76% of the Materials Thrown Away in Franklin County Could Be Diverted
Mar 03, 2020
SWACO has released a study documenting that up to 76% of the material currently being sent to the Franklin County Sanitary Landfill could be recycled or composted. The study also found that of those discarded materials, the items presenting the biggest opportunities for increasing diversion were food scraps and corrugated cardboard.
The study, known as a waste characterization, was completed last year and conducted over the course of four seasons by Cascadia Consulting Group and MSW Consultants. During the study period, 180 commercial and residential trash samples, weighing 39,000 pounds in total, were collected and analyzed. The materials were sorted into 64 categories and evaluated based on their weight, material type, and recyclability to determine what’s being thrown away and how much of it has the potential to be diverted from the landfill.
The Top 10 items most commonly found in Franklin County’s waste stream are:
- Food Scraps – 15%
- Corrugated Cardboard – 10%
- Other Compostable Items & Fiber – 9%
- Magazines, Newspaper, Office and other paper – 8%
- Bulky & Durable Goods – 7%
- Construction & Demolition – 4%
- Plastic Containers – 4%
- Wood Pallets – 4%
- Textiles – 4 %
- Yard Waste – 3%
Combined, these items make up 68% or 772,234 tons of the material being landfilled.
The three most prevalent items in Franklin County’s waste stream are food scraps, corrugated cardboard and compostable items and fiber. All of these items can either be recovered through currently offered programs or have the potential to be captured and diverted if new programs and services were established.
“While we weren’t surprised to learn that so much food was coming to the landfill, we remain committed to decreasing landfill disposal of all types of materials, and we’re already at work helping to support rescuing edible food and redirecting it to families and individuals in need. We’re also working to increase opportunities for composting of inedible food and encouraging waste reduction practices to avoid the creation of waste in the first place,” said Kyle O’Keefe, SWACO’s director of innovation and programs.
In fact, when evaluating Franklin County’s potential to increase diversion based on the waste stream, the study found that of the 76% of the material currently being sent to the landfill which could be recycled or composted, 41% could be diverted today through existing programs and an additional 35% has the potential to be diverted with new programs and infrastructure.
In November 2019, SWACO reported that Franklin County had reached a 50% diversion rate which is one of the highest rates in the Midwest and exceeds the national average yet, the county still landfills over a million tons of waste every year. SWACO has set a goal to help residents and businesses in Franklin County divert 75% of their waste from the landfill.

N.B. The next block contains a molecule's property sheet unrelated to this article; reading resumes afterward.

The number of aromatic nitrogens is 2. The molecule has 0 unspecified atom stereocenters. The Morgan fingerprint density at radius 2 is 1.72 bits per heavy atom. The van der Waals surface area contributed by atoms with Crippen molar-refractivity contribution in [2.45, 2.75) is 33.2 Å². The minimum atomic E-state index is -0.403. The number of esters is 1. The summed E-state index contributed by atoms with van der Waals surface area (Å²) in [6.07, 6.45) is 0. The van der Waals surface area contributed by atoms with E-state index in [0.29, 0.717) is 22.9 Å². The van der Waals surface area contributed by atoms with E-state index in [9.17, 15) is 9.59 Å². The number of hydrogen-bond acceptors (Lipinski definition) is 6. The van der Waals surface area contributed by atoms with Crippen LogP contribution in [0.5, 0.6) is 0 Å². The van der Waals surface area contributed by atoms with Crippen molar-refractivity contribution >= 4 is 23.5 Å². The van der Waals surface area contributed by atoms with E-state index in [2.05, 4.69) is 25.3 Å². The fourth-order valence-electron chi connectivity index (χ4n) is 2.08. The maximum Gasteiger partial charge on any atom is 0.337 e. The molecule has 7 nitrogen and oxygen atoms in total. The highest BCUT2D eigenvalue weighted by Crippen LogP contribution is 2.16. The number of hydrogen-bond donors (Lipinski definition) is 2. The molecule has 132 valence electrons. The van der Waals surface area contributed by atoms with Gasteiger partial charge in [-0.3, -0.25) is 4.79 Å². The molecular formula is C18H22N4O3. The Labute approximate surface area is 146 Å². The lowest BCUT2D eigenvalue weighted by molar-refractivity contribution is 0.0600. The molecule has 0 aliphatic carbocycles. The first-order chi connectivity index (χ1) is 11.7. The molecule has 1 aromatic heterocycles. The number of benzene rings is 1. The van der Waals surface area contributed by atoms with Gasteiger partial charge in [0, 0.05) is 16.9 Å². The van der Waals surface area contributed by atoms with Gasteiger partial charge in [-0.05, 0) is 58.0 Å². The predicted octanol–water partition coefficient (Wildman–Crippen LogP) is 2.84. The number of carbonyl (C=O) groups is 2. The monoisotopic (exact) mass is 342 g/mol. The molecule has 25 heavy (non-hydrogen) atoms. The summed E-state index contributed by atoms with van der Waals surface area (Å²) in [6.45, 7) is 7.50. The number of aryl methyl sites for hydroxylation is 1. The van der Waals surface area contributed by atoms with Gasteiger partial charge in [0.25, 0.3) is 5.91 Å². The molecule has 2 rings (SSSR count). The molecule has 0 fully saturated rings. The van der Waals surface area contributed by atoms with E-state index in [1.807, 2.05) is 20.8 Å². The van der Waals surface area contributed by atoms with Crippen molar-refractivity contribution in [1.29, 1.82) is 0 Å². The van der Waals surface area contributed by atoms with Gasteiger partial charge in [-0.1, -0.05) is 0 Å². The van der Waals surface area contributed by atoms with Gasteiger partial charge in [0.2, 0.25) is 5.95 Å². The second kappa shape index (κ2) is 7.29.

In order for the community to reach those goals, SWACO is using the data from the waste characterization study to make informed decisions regarding the creation of new programs aimed at increasing the diversion of a wide range of materials. In the last year alone, SWACO introduced new programs to help thousands of residents recycle more of the materials generated at home, facilitate reducing food waste occurring in school cafeterias and to promote the composting of food scraps at home and at area businesses. Those programs include the Recycle Right, Make a Difference campaign, Residential Recycling Cart Initiative, SWACO’s Community Consortium Program and the Central Ohio Food Waste Initiative.
The study also assessed the value of the materials being landfilled and which are currently accepted for recycling through Franklin County’s curbside, drop-off, and other recycling programs (which include: paper, cardboard, plastic bottles and jugs, glass bottles, metal cans). Those materials are estimated to have a market value of approximately 23 million dollars.
“It’s easy to connect how reducing our waste and increasing our recycling is good for the environment, but what isn’t always immediately obvious is the economic benefit of recycling too,” stated O’Keefe. “When we throw away items that have the potential to be recycled, we miss the opportunity to create the jobs needed to turn those materials into new products as well as the millions of dollars that could be reinvested right here in the central Ohio region.”
Later this year, SWACO will launch new educational programs for capturing and recovering food waste, including funding drop-off composting sites in a number of Franklin County cities, and will unveil new resources to assist area businesses start up and expand recycling programs.
To download a complete copy of the Waste Characterization Study Final Report, click here.